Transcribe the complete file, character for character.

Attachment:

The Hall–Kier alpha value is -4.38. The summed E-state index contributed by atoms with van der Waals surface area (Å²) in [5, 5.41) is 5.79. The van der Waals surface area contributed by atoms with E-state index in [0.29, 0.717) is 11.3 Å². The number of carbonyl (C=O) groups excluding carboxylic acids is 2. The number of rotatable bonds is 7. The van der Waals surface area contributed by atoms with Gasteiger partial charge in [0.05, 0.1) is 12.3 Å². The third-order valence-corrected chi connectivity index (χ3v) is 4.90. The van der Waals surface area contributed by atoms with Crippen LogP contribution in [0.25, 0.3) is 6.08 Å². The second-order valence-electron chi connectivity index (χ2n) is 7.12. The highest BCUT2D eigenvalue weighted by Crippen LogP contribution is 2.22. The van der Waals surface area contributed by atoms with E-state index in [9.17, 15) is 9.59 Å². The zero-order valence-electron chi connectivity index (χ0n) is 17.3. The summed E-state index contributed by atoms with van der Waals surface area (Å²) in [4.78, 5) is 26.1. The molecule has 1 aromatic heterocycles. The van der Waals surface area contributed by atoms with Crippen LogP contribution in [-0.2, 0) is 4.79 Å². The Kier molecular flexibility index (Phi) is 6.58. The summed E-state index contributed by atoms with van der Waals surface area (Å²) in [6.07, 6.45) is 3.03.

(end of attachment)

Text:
The Hall–Kier alpha value is -4.38. The summed E-state index contributed by atoms with van der Waals surface area (Å²) in [5, 5.41) is 5.79. The van der Waals surface area contributed by atoms with E-state index in [0.29, 0.717) is 11.3 Å². The number of carbonyl (C=O) groups excluding carboxylic acids is 2. The number of rotatable bonds is 7. The van der Waals surface area contributed by atoms with Gasteiger partial charge in [0.05, 0.1) is 12.3 Å². The third-order valence-corrected chi connectivity index (χ3v) is 4.90. The van der Waals surface area contributed by atoms with Crippen LogP contribution in [0.25, 0.3) is 6.08 Å². The second-order valence-electron chi connectivity index (χ2n) is 7.12. The highest BCUT2D eigenvalue weighted by Crippen LogP contribution is 2.22. The van der Waals surface area contributed by atoms with E-state index in [9.17, 15) is 9.59 Å². The zero-order valence-electron chi connectivity index (χ0n) is 17.3. The summed E-state index contributed by atoms with van der Waals surface area (Å²) in [4.78, 5) is 26.1. The molecule has 1 aromatic heterocycles. The van der Waals surface area contributed by atoms with Crippen LogP contribution in [-0.2, 0) is 4.79 Å². The Kier molecular flexibility index (Phi) is 6.58. The summed E-state index contributed by atoms with van der Waals surface area (Å²) in [6.07, 6.45) is 3.03.